11 Fascinating Facts About Adam Driver

Gareth Cattermole, Getty Images for Disney
Gareth Cattermole, Getty Images for Disney

With the combination of his talent and intriguing aura, it’s hard not to be a little fascinated by the force that is Adam Driver. Unsurprisingly, he has earned a reputation for his intensity, although he denies knowing where that came from. The actor—who is celebrating his 35th birthday today—rose to fame with his role on HBO’s Girls, and has since become a household name as the brooding Kylo Ren in the newest Star Wars trilogy. Here are 11 things you might not know about Emmy-nominated actor.

1. HE JOINED THE MARINES AFTER 9/11.

When Adam Driver was rejected by Juilliard the first time he applied, he went on try and make it as an actor on his own, but met with little success. It wasn’t until 9/11 that he knew what he had to do. “I was having an argument with my stepfather, and he was like, ‘Why don’t you join the Marine Corps?’ And I was like, ‘Noooo! Well, maybe, actually ...' I went and saw the recruiter, who was like, ‘Are you on the run from the cops? Because we’ve never had someone want to leave so fast,'" Driver told Rolling Stone.

His military experience only strengthened his determination to find success as an actor. “I was like, ‘I’m going to smoke cigarettes and be an actor when I get out.’ Those were my two thoughts,” he said. “I wanted to smoke cigarettes and be an actor.”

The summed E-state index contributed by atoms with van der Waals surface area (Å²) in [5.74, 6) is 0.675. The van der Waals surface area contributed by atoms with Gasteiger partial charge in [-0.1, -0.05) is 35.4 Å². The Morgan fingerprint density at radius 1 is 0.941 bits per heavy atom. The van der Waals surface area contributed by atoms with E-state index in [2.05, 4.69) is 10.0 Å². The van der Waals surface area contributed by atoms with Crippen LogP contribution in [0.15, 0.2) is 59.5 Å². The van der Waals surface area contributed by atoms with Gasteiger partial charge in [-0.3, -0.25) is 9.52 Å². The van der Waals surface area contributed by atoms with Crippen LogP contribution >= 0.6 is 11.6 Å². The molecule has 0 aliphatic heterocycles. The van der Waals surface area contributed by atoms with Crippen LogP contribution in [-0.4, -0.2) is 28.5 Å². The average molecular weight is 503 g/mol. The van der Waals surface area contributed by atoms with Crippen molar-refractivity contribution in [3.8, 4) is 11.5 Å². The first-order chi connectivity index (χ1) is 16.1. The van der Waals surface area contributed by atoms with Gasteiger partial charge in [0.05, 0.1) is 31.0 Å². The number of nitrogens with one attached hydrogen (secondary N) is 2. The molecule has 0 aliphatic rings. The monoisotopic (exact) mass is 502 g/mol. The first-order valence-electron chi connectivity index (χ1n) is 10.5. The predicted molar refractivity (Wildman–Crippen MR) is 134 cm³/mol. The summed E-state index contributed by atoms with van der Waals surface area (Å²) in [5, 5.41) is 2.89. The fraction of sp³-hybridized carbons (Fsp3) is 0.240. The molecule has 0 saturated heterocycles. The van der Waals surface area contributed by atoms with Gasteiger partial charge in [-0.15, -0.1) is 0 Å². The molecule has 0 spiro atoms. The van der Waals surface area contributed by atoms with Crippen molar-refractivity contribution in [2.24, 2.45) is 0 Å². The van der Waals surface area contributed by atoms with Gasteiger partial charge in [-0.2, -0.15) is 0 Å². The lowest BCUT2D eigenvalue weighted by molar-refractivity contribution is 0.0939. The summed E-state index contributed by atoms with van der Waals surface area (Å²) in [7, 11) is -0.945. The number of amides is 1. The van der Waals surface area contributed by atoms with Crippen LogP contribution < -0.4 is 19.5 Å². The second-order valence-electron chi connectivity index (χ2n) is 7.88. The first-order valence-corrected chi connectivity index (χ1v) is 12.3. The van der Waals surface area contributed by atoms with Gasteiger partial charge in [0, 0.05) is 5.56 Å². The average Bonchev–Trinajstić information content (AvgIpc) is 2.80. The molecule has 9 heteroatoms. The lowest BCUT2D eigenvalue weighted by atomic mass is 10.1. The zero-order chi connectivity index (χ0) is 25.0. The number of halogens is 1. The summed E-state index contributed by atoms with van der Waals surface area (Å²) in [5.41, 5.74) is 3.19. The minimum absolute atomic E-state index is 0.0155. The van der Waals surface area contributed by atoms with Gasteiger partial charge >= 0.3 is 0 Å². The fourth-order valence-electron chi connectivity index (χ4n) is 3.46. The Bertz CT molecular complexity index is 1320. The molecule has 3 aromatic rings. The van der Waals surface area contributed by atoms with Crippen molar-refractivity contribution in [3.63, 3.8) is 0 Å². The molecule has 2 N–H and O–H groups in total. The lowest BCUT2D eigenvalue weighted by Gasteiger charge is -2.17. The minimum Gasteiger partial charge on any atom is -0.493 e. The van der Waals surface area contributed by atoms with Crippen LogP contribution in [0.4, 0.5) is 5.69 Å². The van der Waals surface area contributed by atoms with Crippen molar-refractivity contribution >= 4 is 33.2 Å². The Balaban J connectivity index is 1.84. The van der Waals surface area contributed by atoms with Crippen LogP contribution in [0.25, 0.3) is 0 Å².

2. HE STARTED HIS OWN FIGHT CLUB IN SCHOOL.

Adam Driver in Logan Lucky (2017)
Claudette Barius, Fingerprint Releasing

Driver, who has described his younger self as a misfit, revealed that he was inspired to start a fight club at school, after seeing David Fincher's 1999 adaptation of Chuck Palahniuk's novel.

“They had a big grassy field behind f***in’ Celebrations Unlimited, an event space that people rent out to get married or whatever, and we would go out there in the middle of the night and beat the s**t out of our neighbors,” Driver told Rolling Stone.

3. HE MOVED TO HOLLYWOOD AS A TEEN … BUT ONLY LASTED TWO DAYS.

During the time period between being rejected from Juilliard and joining the Marines, Driver moved to Hollywood to pursue his dream of becoming an actor. However, things didn’t go exactly as planned: His car broke down in Texas, and by the time he got to California he was out of money and had to go back home after two days.

“It was really embarrassing, actually,” Driver said. “I had said goodbye to friends and family, like, ‘So long, guys! I’m out of this s**thole town, on to something!’ Literally, like, four days later I was moving back in with my fridge."

4. HIS SECOND ATTEMPT AT GETTING INTO JUILLIARD WAS MORE SUCCESSFUL.

The second time Driver applied to Juilliard, he was accepted, and found much more than an educational foundation. It was while studying at Juilliard that he met his future wife, Joanne Tucker. They have been married since 2013.

5. HIS EARLY APPROACH TO ACTING WAS RATHER INTENSE.

Adam Driver and Jemima Kirke in 'Girls'
HBO

Coming from the Marines, Driver was admittedly quite intense while attending Juilliard his first year. “I made people in my school cry because it was just the way I was used to talking to people,” he told WWD. “I felt like I wanted to do it! Really hard! Whatever it was! And I needed to calm down a little bit."

6. HE INITIALLY HAD NO INTEREST IN AUDITIONING FOR GIRLS.